Spousal Support – What You Need to Know about Alimony

How Much Alimony Are You Entitled to Receive?

Spousal Support (also commonly referred to as alimony and maintenance) is one of the many factors of your divorce that a judge will determine for you. This step can be scary, especially if you’re the spouse that makes less (or no money). However, rest assured that your judge will aim for both parties to continue the same standard of living post-divorce by fairly allocating spousal support. If you’re wondering how much alimony you’ll be entitled to receive after your divorce, this guide will help you get a better idea.

Remember that Spousal Support Comes after Child Support

If you will be the primary caretaker for your children, it’s relatively standard for you to receive child support to care for your children’s basic needs. Spousal Support will thus be calculated after child support has been established. This money will be specifically to help you manage your personal necessities, such as car payments, house payments, and even groceries.

Understand the Main Factors of Calculation

Your judge will take several main factors into consideration while determining who is responsible and eligible for spousal support. This includes salaries of both parties, individual expenses, and whether spousal support is necessary to help both parties continue their current standards of living.

Factors such as one spouse being unable to work due to raising the children, or no longer having marketable job skills due to extended at-home parenthood will also be evaluated.

However,  keep in mind, if there just isn’t enough money for both of you to keep your current lifestyles, the judge may split financial responsibility between the two of you.

Learn Your State’s Rules on Savings

Here’s a tough question: should savings be calculated into spousal supoort payments? If you regularly contribute to your nest egg, the thought of abandoning it may seem outrageous. But different courts will disagree on whether your savings are a necessary part of your standard of living. Ask your lawyer (or do some research) to determine whether you can argue that your spousal support calculations should include contributions to your savings account.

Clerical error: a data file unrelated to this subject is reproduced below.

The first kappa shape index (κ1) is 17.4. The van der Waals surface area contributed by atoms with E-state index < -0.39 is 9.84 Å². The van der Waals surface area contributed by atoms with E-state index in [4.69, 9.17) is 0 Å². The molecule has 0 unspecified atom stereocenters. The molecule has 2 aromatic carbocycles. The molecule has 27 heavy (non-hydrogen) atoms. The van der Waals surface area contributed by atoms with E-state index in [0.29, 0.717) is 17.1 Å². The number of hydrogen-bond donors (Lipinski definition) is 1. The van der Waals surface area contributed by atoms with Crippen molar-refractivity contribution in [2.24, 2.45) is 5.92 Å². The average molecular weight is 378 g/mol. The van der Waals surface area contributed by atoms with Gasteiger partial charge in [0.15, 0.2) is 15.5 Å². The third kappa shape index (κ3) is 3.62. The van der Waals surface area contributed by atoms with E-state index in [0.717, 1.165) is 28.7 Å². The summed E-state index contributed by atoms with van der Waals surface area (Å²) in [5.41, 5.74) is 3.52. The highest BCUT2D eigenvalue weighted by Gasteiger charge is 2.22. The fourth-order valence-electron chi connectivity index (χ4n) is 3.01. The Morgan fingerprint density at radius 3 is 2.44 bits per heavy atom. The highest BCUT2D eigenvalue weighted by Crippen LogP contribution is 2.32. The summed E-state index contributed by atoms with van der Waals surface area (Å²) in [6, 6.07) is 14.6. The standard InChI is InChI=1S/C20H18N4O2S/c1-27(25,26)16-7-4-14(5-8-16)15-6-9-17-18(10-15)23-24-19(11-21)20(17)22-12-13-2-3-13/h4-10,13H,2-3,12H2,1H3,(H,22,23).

Try out this Standard Formula

While every judge will award spousal support differently based on the situation, there is a fairly standard “formula” that they’ll base their decisions off of. You can use it now to get a ballpark idea of what kind of money you could be looking at after your divorce.

Take the paying spouse’s total income and subtract any child support costs. Next, multiply that number by .4 (40%). Finally, deduct half the amount of the receiving spouse’s income to get the total.

Example: a man earns $5000 each month and will be paying $1500 in child support. His wife earns $640 working part-time. The calculation is: (5000-1500) x .4 – (640/2) =1080. The wife could reasonably expect to receive $1080 per month in spousal support. 

In most cases, a judge won’t leave the paying spouse with less than 40-50% of their net income. If you find yourself in this situation, respectfully point it out to the judge and see if they’ll reconsider leaving you with a little more of your hard-earned income.  

Accept that You May be Ineligible

There are two main reasons that a judge could deny spousal support requests. First, the marriage lasted less than 2-3 years. Second, both spouses are suitably employed and self-sufficient. While you can always plead your case, bear in mind that either of these factors can cause a judge to dismiss your request for spousal support. You can also become ineligible later if you remarry.

Closing Thoughts

Spousal support can be a complicated subject, but the ultimate goal is to make life fair for both parties. This is not your opportunity to bleed your ex for all he or she is worth. It’s a chance for each of you to go your separate ways on the same footing.

If you have questions about how much spousal support you should receive from your divorce, be sure to bring it up to your family law lawyer or divorce attorney. They can help you determine what your eligible needs are for both child and spousal support.

If you are in need of a family law attorney, contact the professionals at Duncan Family Law at (855) 369-9993. Our firm specializes in helping families like yours to navigate the divorce process with as little hassle as possible. Please feel free to reach out to us anytime, and we’ll set up a phone call or Zoom session to discuss your needs.